Do you know the most ironic feature of science? It is the enormous skepticism that precedes belief. So when I started delving into psychology (formally). I too had my share of skepticism regarding the research backed theories. And I feel that this skepticism partly evolved out of the ease with which I could test these theories in my daily life. However before I start, it is important to note that all these experiments were purely for my leisure and any attempt to draw formal inferences from these would require a rigorous treatment of the subject matter under controlled conditions.
Having said that, it was really amazing to see how immensely rewarding this branch of science could be. In fact, all of us use it subconsciously on the daily basis. Therefore in this short series of blog posts (Tryst with psychology) I will try to document some conscious usage of psychological theories in my daily life. Let’s see how you can use it to make someone’s day. 😜
Cognitive ruse in an Auto
I clearly remember, how I was desperately switching between Ola and Uber applications on my mobile phone because from 20 minutes no driver was accepting my ride request. Eventually I decided to walk up to my society’s main gate which is exactly 524 steps away from my room (Yes! I counted it once🙈) as I was sure of getting an auto outside. Shortly after I rejected couple of autos due to high pricing, one promising auto stopped by. He told me Rs. 80 to which I firmly replied Rs. 50. He instantly reduced his prices by Rs. 10, I said Rs.50 again. He did reduce it again to Rs. 60 and was looking quite adamant until I tried my final maneuver to walk away.
So I was finally able to convince him for a Rs. 50 ride. In the retrospect, I was thinking how it was just a matter of Rs. 10 and I bargained so hard with the poor man. Frankly, I felt terrible for it and decided to supplement the fee with Rs. 10 towards the end of the trip. So I did that. I handed him Rs. 100 note to which he returned Rs. 50. I gave Rs. 10 back. He was clearly elated after this whole transaction and chirruped “Thank you Bhaiya”.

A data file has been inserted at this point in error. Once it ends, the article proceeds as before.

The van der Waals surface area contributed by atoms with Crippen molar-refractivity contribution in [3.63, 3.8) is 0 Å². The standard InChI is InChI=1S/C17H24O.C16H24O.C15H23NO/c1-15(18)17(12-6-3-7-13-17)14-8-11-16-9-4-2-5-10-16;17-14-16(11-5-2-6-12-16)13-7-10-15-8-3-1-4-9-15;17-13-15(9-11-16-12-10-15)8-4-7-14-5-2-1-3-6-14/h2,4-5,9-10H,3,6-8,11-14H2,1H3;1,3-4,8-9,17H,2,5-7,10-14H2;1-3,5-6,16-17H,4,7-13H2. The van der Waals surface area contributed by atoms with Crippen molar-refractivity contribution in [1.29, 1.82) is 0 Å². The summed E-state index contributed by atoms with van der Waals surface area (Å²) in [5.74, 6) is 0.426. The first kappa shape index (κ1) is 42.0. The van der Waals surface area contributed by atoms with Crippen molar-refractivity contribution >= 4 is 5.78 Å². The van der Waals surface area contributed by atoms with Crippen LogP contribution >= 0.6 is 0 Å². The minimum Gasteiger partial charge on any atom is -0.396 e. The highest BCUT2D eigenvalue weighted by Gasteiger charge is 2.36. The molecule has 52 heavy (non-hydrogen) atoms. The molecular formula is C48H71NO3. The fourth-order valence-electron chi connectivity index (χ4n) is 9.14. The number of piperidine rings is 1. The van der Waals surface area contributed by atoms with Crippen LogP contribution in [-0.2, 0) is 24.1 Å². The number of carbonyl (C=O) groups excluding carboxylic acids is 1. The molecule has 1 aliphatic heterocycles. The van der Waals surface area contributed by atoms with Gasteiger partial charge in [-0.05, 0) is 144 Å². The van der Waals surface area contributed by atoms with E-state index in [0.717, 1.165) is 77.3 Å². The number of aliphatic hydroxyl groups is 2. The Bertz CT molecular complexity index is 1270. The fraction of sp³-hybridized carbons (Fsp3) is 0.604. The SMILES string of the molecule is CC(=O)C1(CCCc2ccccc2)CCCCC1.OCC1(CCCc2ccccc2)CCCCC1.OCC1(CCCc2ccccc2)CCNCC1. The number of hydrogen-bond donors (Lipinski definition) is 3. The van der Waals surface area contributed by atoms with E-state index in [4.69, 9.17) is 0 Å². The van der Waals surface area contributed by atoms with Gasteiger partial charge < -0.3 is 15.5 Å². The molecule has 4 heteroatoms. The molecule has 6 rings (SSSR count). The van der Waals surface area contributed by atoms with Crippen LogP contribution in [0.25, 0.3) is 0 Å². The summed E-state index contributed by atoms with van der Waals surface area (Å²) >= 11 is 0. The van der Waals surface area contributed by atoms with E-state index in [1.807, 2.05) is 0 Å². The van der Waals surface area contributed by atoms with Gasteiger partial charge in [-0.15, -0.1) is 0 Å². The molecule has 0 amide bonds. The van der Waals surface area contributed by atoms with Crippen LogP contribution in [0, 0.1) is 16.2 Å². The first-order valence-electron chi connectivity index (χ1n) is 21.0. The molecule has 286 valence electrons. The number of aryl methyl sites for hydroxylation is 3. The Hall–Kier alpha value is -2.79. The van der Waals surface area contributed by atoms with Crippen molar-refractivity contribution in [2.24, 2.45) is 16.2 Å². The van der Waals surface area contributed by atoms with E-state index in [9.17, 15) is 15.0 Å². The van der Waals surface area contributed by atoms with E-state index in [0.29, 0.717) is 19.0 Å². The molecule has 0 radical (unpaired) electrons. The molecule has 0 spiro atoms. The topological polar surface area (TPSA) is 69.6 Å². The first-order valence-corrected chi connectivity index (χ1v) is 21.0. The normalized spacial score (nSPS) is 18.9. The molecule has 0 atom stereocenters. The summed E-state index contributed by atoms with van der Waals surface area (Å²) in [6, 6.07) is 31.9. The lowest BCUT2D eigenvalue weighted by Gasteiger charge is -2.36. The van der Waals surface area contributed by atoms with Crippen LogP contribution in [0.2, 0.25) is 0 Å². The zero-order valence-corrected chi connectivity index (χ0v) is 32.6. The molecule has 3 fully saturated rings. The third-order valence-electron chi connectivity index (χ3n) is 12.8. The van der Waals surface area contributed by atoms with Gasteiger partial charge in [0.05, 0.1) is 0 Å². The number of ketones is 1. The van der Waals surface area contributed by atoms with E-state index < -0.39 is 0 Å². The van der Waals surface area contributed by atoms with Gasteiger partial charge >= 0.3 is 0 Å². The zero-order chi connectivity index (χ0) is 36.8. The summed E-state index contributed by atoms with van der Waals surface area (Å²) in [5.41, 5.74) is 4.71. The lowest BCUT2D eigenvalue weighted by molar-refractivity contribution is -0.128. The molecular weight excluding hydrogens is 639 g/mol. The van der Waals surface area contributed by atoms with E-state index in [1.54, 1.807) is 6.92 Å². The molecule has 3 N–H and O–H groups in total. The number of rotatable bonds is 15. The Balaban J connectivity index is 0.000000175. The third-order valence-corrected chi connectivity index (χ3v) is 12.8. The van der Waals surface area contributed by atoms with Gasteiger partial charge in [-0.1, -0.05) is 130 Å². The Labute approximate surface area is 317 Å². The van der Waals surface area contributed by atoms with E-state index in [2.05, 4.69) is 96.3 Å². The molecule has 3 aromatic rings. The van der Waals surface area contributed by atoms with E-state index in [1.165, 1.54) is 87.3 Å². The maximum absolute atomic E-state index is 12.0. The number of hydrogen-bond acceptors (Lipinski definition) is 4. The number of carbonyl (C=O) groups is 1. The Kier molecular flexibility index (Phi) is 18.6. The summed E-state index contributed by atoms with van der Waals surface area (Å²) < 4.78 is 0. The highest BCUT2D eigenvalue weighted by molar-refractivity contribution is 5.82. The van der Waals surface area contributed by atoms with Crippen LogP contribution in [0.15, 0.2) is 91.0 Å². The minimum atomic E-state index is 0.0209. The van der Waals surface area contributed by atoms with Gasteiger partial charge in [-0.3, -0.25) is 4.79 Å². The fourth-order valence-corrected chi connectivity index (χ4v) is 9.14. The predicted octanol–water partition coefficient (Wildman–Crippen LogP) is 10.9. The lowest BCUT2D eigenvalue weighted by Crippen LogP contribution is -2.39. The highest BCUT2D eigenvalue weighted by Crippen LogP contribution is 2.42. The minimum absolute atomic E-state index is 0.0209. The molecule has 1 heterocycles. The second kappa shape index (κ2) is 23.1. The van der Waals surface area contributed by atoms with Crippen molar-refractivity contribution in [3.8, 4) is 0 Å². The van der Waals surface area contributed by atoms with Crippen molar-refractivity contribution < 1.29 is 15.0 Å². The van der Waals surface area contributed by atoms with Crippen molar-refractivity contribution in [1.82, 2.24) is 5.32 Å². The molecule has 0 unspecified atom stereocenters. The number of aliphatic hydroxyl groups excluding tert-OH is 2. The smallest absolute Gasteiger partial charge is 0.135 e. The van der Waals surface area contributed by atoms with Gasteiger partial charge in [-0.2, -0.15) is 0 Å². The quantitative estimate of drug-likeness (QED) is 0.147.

So where is that little cognitive trick? Someday prior to this incident I was reading about cognition in humans and I stumbled upon the topic of Contrafactual Thinking.
Counterfactual thinking: A concept in psychology that involves the human tendency to create possible alternatives to life events that have already occurred.
So in simple terms this means that we have a tendency to paint alternate scenarios to past events. Therefore the auto driver too had painted alternate realities in which I had given him Rs. 60 (His most favorable fee) but he was disappointed a little when he realized that the entire ride was going to be for Rs. 50 and had finally accepted that. Hence in his mind there was no expectancy of any gain. So the moment I gave him Rs. 10, it actually surpassed his expectations since it was more of a pleasant surprise. It was obvious that he wouldn’t have been happier if I had agreed for Rs. 60 in the first place. (Then he would have thought about scenarios of getting Rs. 70 or 80 eventually feeling inadequate with Rs. 60 itself!)
Taking it further
So can we use this concept to please someone else other than auto drivers? I think the possibilities are enormous. For instance, you can use this to accentuate a special evening for your loved ones. Just call them up in the morning to inform about your urgent work plans that evening, apologize and promise to make up for it sometime later. In the evening just surprise them by showing up as per the plan to surpass their expectation of a usual evening. (I hope you don’t get any other surprises there 😂) . This is the basic premise of surprise birthday parties. Just simply surpass expectations, if you can’t do it under normal conditions, lower them down temporarily and then do it.
We will talk more about my other experiments next week where I will tell you how I manipulated arousal levels of my teammates during a game to ensure our win.
Till then, enjoy your auto rides and don’t bargain so hard!